|Valentine Patrick Terrel Vivian|
Colonel Valentine Vivian
|Nickname||Vee-Vee (as head of Section V)|
17 March 1886 |
15 April 1969 (aged 83) |
|Allegiance||22x20px United Kingdom|
Asst Superintendent of Police (Punjab) 1906|
Superintendent of Police (Punjab) 1907
Asst Director Central Intelligence (India) 1914
Colonel Valentine Patrick Terrell Vivian CMG CBE (1886–1969) was the vice-chief of the SIS or MI6 and was the first head of its counter-espionage unit, Section V. It was Vivian, who while attempting to introduce new blood into the service, selected Kim Philby who was later to become notorious as "The Third Man" double agent and who defected to the Russians causing considerable harm to the system he had infiltrated.
Early life[edit | edit source]
Family background[edit | edit source]
Valentine Vivian was born on 17 March 1886 in Kensington, London. He was the youngest of nine children of Tom Comely, portrait painter, and Elizabeth Baly Farquhar, miniature painter. His brother Sir Sylvanus Percival Vivian (1880–1958) was former Registrar General of England from 1921 to 1945.
In 1911, Vivian married Mary Primrose Warlow daughter of the Venerable Edmund John Warlow, archdeacon of Lahore, India.
Early career[edit | edit source]
Vivian joined the Indian Police (Imperial Service) in December 1906 and was posted as assistant district superintendent of police for Punjab, reaching the rank of assistant superintendent in November 1907, and subsequently superintendent of police for Ambala, Ludhiana, Jhang, Hissar, Sialkot, and Lahore railway police. He was senior superintendent of police for the Delhi province and in October 1914 became an assistant director of central intelligence (Simla). He retired from the Indian Police in 1925.
In the mid-1920s, agency director Sir Hugh Sinclair, the second "C", wanted to absorb MI5, the UK's counter-intelligence agency, into the SIS; when his attempt was finally rejected, in 1925, he formed the CE section, later (1939) renamed "Section V".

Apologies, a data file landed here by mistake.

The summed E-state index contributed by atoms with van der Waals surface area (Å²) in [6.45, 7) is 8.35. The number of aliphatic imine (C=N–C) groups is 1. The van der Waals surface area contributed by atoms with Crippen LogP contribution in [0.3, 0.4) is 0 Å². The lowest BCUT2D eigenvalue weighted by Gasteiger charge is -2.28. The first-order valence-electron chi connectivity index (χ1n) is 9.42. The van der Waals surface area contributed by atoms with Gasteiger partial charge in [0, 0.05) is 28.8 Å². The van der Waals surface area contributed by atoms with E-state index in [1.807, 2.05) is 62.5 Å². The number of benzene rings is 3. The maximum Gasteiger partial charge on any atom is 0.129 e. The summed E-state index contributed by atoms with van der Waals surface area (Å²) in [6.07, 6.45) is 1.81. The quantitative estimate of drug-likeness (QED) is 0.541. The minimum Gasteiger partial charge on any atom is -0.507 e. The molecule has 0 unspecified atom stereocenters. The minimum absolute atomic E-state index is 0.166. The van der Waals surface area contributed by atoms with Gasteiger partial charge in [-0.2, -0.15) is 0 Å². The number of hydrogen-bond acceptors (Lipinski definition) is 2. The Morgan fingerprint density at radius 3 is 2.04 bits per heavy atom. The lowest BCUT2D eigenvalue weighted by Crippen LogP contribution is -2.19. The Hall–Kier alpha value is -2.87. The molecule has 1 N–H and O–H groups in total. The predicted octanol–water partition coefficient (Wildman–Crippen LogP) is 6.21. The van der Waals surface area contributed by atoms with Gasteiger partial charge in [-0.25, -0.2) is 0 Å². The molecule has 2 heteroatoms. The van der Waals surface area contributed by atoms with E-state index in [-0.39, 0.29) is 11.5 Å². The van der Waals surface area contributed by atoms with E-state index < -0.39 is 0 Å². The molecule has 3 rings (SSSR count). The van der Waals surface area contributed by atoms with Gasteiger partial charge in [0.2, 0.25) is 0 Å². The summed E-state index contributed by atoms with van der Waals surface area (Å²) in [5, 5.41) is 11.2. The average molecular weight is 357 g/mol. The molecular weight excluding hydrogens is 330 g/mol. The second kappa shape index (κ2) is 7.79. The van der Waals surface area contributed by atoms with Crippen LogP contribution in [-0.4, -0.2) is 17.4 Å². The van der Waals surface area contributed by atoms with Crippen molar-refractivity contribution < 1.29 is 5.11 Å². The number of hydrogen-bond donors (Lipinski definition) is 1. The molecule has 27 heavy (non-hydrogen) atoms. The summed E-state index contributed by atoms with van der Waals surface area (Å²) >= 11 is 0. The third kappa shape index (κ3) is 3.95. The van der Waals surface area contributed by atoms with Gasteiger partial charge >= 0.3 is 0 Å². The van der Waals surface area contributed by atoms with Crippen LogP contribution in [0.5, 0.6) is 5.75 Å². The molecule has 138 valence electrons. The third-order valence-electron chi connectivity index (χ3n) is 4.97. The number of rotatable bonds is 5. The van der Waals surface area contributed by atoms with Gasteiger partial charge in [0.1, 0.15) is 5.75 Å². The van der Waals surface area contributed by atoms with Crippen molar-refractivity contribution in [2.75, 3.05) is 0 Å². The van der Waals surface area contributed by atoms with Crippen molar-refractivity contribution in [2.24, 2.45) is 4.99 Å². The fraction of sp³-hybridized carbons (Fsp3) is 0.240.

Between 1925 and 1931, organisational rivalries proliferated among Vivian's CE section, the domestic intelligence agency, MI5, and Scotland Yard. A network of domestic agents known as the 'Casuals' had provided information to CE section. In 1930, after a series of meetings of the Special Services Committee, the Casuals were transferred to MI5, where they became "M Section"; many still provided the SIS with information.
Under Vivian, Section V focused on the activities of the Comintern, which Vivian initially "regarded ... as a criminal conspiracy rather than a clandestine political movement". Vivian was the author of the 1932 report (FO 1093/92) on the Hilaire Noulens case, though his authorship was only revealed in 1994.
During the First World War Vivian served in the Indian Army in Turkey and Palestine. At one point early in his career, he served in the Department of Criminal Intelligence (Simla) in India.
References[edit | edit source]
- The Records of the Permanent Under-Secretary's Department: Liaison between the Foreign Office and British Secret Intelligence, 1873-1939, UK Foreign & Commonwealth Office, March 2005
- See, in particular, "The Secret Service Committee, 1919-1931", Gill Bennett, Chief Historian, Foreign & Commonwealth Office; and "The Secret Intelligence Service and the Case of Hilaire Noulens", Christopher Baxter, Historian, Foreign & Commonwealth Office.
[edit | edit source]
- Discusses SIS director Sir Stewart Menzies's reorganisation of units into "Headquarters" and "Foreign" divisions, including Section V